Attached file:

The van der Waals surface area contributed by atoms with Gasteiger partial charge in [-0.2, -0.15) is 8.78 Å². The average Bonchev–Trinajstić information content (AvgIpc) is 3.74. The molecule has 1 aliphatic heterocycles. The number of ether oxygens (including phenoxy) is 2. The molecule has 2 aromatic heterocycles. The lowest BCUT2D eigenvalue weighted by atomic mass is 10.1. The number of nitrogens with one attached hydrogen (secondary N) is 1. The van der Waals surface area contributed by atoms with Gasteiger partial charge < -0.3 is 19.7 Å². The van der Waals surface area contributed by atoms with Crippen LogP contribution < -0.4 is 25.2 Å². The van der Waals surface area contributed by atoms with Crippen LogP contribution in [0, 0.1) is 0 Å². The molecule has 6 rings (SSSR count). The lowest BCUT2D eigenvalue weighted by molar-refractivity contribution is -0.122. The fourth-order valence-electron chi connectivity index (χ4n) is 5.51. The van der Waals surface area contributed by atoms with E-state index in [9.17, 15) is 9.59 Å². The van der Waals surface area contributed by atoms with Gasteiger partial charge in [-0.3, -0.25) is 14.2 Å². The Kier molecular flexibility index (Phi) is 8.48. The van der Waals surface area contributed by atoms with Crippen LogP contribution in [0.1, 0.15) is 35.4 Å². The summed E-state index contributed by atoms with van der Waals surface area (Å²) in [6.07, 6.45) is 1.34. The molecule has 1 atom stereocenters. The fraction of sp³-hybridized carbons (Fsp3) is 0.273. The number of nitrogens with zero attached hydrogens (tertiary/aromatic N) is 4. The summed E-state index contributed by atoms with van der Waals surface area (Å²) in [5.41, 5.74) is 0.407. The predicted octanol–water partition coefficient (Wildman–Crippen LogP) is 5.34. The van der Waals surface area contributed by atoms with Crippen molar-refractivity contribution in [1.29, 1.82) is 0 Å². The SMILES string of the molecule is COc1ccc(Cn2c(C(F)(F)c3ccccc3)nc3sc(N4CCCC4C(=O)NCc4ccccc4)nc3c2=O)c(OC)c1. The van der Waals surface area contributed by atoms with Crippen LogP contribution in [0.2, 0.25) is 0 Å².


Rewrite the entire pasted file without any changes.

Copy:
The van der Waals surface area contributed by atoms with Gasteiger partial charge in [-0.2, -0.15) is 8.78 Å². The average Bonchev–Trinajstić information content (AvgIpc) is 3.74. The molecule has 1 aliphatic heterocycles. The number of ether oxygens (including phenoxy) is 2. The molecule has 2 aromatic heterocycles. The lowest BCUT2D eigenvalue weighted by atomic mass is 10.1. The number of nitrogens with one attached hydrogen (secondary N) is 1. The van der Waals surface area contributed by atoms with Gasteiger partial charge < -0.3 is 19.7 Å². The van der Waals surface area contributed by atoms with Crippen LogP contribution < -0.4 is 25.2 Å². The van der Waals surface area contributed by atoms with Crippen LogP contribution in [0, 0.1) is 0 Å². The molecule has 6 rings (SSSR count). The lowest BCUT2D eigenvalue weighted by molar-refractivity contribution is -0.122. The fourth-order valence-electron chi connectivity index (χ4n) is 5.51. The van der Waals surface area contributed by atoms with E-state index in [9.17, 15) is 9.59 Å². The van der Waals surface area contributed by atoms with Gasteiger partial charge in [-0.3, -0.25) is 14.2 Å². The Kier molecular flexibility index (Phi) is 8.48. The van der Waals surface area contributed by atoms with Crippen LogP contribution in [0.1, 0.15) is 35.4 Å². The summed E-state index contributed by atoms with van der Waals surface area (Å²) in [6.07, 6.45) is 1.34. The molecule has 1 atom stereocenters. The fraction of sp³-hybridized carbons (Fsp3) is 0.273. The number of nitrogens with zero attached hydrogens (tertiary/aromatic N) is 4. The summed E-state index contributed by atoms with van der Waals surface area (Å²) in [5.41, 5.74) is 0.407. The predicted octanol–water partition coefficient (Wildman–Crippen LogP) is 5.34. The van der Waals surface area contributed by atoms with Crippen molar-refractivity contribution in [1.29, 1.82) is 0 Å². The SMILES string of the molecule is COc1ccc(Cn2c(C(F)(F)c3ccccc3)nc3sc(N4CCCC4C(=O)NCc4ccccc4)nc3c2=O)c(OC)c1. The van der Waals surface area contributed by atoms with Crippen LogP contribution in [0.2, 0.25) is 0 Å².